I have been asked many great questions by the readers of BiggerPockets, but one caught me off guard and caused me to sit back and think about what we are doing: “Why I are you still working and why haven’t you jumped into investing full time?”
I found the question to be very thought provoking, as I have focused on being a full time employee and a part time real estate investor for so long that it feels like part of my DNA. Part of my target market is other investors who choose to hold a full-time job and want to be passive investors in real estate. I feel a kinship with them, as I know how hard it is too get started, stay motivated, and continually build a passive income portfolio.
After a lot of thought, I came up with 5 reasons why I am still an employee and not a full-time real estate investor.
The first reason is the most obvious to me. I love my job, its challenges, and my ability to make a positive impact on a large number of clients, prospects, and colleagues. My job does require a lot of travel, entails a bunch of stress, and many late nights, but I find the reward of a job well done to be very satisfying.
If I hated my job I guarantee you I wouldn’t be doing it, and I would be focused 100% of the time on real estate investing.
The second reason is that I don’t want a full-time job in real estate. A lot of the people that I speak with who made the transition from a 9-5 technology job to real estate investing full-time, do so by picking up another source of income. They could choose to become real estate agents, brokers, appraisers, loan originators, or property managers.
I appreciate these choices but I have zero desire to have one of those jobs. I would rather have my current job than the headaches of starting a second career framed around one of these jobs. I want freedom of choice and I don’t see the flexibility long-term by picking up a second career.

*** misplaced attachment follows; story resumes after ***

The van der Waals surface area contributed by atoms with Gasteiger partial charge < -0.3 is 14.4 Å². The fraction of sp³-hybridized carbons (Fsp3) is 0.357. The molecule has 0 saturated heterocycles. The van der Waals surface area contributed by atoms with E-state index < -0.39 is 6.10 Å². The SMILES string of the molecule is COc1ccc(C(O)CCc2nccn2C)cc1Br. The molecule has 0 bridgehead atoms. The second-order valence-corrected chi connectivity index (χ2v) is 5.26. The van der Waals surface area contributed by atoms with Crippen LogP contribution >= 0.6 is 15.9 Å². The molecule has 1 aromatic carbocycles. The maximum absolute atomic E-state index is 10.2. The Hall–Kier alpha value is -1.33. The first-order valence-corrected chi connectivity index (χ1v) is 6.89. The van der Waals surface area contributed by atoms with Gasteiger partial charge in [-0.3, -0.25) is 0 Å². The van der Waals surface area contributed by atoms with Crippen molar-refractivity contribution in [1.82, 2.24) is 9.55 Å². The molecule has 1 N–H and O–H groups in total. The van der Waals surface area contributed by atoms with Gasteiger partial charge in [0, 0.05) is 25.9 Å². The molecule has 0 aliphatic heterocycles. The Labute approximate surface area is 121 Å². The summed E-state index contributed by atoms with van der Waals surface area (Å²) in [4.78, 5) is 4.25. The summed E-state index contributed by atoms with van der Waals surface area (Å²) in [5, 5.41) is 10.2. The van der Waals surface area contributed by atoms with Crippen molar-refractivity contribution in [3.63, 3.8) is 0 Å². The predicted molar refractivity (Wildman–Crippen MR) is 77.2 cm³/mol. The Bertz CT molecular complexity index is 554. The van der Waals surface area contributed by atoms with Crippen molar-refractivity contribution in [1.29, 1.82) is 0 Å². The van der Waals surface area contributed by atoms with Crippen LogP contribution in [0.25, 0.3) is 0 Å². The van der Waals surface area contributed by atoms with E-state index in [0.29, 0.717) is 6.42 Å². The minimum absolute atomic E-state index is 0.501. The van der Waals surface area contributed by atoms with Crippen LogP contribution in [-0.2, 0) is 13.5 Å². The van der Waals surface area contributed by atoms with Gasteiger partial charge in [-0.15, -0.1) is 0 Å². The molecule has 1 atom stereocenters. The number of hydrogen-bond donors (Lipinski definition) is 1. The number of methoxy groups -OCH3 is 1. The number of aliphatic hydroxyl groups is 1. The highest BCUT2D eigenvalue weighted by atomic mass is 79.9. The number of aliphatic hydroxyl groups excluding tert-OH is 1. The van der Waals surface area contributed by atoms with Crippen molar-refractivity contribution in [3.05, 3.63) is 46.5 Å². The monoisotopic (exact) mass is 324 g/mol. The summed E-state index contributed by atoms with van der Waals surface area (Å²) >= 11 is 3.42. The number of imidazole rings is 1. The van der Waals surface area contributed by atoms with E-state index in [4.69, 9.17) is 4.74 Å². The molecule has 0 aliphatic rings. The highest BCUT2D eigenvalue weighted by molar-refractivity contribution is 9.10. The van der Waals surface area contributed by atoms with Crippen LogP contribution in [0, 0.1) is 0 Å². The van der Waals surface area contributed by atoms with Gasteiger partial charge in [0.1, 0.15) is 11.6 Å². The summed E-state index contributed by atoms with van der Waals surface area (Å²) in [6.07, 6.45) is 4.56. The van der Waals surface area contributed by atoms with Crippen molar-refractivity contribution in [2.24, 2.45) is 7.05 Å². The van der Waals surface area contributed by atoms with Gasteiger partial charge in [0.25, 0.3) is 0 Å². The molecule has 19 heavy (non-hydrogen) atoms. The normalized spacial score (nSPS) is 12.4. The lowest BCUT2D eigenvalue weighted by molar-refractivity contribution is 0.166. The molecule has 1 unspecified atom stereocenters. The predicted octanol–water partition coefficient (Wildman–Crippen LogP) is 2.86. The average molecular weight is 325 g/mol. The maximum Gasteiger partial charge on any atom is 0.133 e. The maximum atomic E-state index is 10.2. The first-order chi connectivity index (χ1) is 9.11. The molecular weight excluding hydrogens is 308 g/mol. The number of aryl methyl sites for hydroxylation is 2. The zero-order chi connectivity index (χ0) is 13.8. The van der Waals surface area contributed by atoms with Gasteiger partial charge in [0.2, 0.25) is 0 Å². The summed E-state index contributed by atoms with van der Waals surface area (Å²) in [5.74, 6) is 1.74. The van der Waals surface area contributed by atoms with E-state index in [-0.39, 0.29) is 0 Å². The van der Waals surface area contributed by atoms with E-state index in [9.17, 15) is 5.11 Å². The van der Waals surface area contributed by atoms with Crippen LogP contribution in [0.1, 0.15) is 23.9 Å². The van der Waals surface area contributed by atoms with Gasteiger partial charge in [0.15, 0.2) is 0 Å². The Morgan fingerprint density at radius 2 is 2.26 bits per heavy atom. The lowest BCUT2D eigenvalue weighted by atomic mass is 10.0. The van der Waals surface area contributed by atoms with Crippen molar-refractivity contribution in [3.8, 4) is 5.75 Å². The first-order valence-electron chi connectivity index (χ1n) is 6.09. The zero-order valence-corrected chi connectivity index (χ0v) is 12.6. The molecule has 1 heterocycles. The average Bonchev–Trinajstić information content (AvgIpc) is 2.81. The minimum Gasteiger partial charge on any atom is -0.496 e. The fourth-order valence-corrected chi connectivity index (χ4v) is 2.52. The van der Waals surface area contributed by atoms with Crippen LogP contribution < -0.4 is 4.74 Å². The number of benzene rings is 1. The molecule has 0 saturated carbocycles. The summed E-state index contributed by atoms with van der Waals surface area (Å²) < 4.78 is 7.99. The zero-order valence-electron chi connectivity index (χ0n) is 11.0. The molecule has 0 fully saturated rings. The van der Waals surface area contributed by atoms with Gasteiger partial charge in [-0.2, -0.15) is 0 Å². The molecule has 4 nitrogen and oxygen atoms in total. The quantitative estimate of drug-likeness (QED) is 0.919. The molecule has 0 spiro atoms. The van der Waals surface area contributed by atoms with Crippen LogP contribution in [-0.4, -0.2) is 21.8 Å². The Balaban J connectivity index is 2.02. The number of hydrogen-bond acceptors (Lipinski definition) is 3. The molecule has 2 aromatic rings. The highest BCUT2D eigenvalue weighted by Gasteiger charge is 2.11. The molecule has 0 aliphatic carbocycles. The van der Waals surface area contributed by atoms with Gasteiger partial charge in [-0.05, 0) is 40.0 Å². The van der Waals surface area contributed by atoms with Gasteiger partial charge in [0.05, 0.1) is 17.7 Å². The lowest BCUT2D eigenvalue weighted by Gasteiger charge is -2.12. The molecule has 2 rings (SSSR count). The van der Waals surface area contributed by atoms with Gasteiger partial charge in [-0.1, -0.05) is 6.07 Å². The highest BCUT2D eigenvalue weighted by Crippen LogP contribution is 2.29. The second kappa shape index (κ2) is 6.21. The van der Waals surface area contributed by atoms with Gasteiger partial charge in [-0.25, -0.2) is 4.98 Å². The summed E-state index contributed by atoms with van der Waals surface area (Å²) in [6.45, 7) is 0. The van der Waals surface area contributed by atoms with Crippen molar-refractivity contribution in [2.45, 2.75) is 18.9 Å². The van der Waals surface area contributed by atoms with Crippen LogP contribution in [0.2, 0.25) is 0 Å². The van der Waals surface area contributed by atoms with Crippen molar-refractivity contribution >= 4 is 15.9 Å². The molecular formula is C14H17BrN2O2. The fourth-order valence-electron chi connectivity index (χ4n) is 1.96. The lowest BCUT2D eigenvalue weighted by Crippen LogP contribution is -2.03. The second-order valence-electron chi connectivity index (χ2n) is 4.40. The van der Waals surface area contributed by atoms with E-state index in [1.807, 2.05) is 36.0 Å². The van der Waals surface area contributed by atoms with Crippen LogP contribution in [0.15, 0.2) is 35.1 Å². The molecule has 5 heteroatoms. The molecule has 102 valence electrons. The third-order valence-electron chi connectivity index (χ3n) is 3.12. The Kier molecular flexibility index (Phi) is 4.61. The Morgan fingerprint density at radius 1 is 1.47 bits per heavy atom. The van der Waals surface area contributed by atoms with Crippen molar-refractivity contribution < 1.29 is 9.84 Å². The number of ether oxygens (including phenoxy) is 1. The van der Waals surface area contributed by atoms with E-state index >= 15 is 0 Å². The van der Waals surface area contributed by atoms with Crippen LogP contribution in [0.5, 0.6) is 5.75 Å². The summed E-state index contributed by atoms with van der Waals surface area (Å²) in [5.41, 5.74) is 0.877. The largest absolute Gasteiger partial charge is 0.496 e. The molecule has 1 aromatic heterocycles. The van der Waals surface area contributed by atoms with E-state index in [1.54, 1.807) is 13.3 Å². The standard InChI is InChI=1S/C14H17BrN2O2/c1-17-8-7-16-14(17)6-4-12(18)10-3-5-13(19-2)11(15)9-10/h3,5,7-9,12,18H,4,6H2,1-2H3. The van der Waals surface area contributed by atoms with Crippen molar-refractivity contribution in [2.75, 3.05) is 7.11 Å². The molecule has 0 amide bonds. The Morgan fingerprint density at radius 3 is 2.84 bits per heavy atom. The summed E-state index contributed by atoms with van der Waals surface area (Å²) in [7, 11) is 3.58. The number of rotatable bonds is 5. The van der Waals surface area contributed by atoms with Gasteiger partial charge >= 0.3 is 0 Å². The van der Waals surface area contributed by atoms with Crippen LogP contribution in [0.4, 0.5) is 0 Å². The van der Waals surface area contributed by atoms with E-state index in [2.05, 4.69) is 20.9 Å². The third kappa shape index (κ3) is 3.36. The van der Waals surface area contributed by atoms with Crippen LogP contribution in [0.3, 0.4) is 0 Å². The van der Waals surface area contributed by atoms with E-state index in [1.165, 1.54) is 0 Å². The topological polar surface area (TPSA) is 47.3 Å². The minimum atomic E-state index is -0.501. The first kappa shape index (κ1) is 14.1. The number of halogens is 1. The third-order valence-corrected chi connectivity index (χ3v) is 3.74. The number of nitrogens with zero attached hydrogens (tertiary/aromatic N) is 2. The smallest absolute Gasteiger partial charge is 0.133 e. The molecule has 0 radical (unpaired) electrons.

The third reason is that we want to continue buying as much distressed real estate as we can. The income we get from our jobs and our passive income allows us to buy a property every month or so and we don’t want to turn off the flow of deals.
If we stopped working we would become 100% dependent on our passive investors, and I don’t want our growth limited by relying only on passive investors.
By leveraging income from our jobs, our existing rentals, and our passive investors, we can grow at our measured and controlled pace. I want to make sure we close every deal we find, and I don’t want to have any regrets when it comes time to stop buying. The last words I want to utter are “I wish I bought more distressed real estate”.
The fourth reason for not jumping in full-time is that I hate to sell real estate that is producing positive cash flow. Our model keys on extracting most if not all our initial capital after we repair and lease a property. By doing so we secure returns north of 40% consistently and thus recycle our capital into the next deal.
Another factor of the current market is that only forced sellers are listing properties. I don’t want one of our repaired and leased properties to compete with the current market of junkie properties. Someday I will sell, but it will be in a seller’s market and not a buyer’s market.
The final factor of our motivation to keep our full-time jobs is that our income from our employers shows that we have alternative sources of capital to repay our private investors, as we take on more distressed assets. Said simply, we can pay for repairs out of our income, thus reducing any perceived risk our passive investors might feel. We don’t run a business that requires the next investor’s funds to repair the next purchase. That is why our model leverages our cash to buy and repair a property before we look to secure a passive investor and recycle our capital.
I am sure sometime in the future we will make the leap from employees to full-time investors, but until then we will continue sharing our story and focus on growing our portfolio our way.
Photo by Jere Keys, www.jerekeys.com